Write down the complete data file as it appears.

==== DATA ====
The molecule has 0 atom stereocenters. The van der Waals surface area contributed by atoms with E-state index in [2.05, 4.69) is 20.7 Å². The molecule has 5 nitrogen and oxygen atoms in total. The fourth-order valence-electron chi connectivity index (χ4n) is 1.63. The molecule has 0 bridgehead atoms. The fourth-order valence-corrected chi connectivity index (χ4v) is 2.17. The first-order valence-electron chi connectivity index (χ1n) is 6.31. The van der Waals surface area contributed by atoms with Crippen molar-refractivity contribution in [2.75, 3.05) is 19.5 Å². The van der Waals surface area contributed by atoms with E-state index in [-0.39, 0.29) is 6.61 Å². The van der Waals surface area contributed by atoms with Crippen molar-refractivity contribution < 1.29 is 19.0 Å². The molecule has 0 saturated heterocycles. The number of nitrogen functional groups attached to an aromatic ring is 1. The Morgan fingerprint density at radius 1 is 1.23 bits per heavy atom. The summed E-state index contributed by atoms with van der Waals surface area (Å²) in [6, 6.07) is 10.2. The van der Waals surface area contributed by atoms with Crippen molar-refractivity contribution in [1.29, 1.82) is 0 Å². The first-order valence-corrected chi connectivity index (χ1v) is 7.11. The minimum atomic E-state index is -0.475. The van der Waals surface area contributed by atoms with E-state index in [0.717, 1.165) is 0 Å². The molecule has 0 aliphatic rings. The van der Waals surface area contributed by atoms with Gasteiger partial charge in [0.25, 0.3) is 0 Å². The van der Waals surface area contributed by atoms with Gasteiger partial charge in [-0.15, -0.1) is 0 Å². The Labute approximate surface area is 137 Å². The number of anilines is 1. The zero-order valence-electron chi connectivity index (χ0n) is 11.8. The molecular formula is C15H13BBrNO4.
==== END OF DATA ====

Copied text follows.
The molecule has 0 atom stereocenters. The van der Waals surface area contributed by atoms with E-state index in [2.05, 4.69) is 20.7 Å². The molecule has 5 nitrogen and oxygen atoms in total. The fourth-order valence-electron chi connectivity index (χ4n) is 1.63. The molecule has 0 bridgehead atoms. The fourth-order valence-corrected chi connectivity index (χ4v) is 2.17. The first-order valence-electron chi connectivity index (χ1n) is 6.31. The van der Waals surface area contributed by atoms with Crippen molar-refractivity contribution in [2.75, 3.05) is 19.5 Å². The van der Waals surface area contributed by atoms with E-state index in [-0.39, 0.29) is 6.61 Å². The van der Waals surface area contributed by atoms with Crippen molar-refractivity contribution < 1.29 is 19.0 Å². The molecule has 0 saturated heterocycles. The number of nitrogen functional groups attached to an aromatic ring is 1. The Morgan fingerprint density at radius 1 is 1.23 bits per heavy atom. The summed E-state index contributed by atoms with van der Waals surface area (Å²) in [6, 6.07) is 10.2. The van der Waals surface area contributed by atoms with Crippen molar-refractivity contribution in [1.29, 1.82) is 0 Å². The first-order valence-corrected chi connectivity index (χ1v) is 7.11. The minimum atomic E-state index is -0.475. The van der Waals surface area contributed by atoms with E-state index in [0.717, 1.165) is 0 Å². The molecule has 0 aliphatic rings. The van der Waals surface area contributed by atoms with Gasteiger partial charge in [0.25, 0.3) is 0 Å². The van der Waals surface area contributed by atoms with Gasteiger partial charge in [-0.15, -0.1) is 0 Å². The Labute approximate surface area is 137 Å². The number of anilines is 1. The zero-order valence-electron chi connectivity index (χ0n) is 11.8. The molecular formula is C15H13BBrNO4.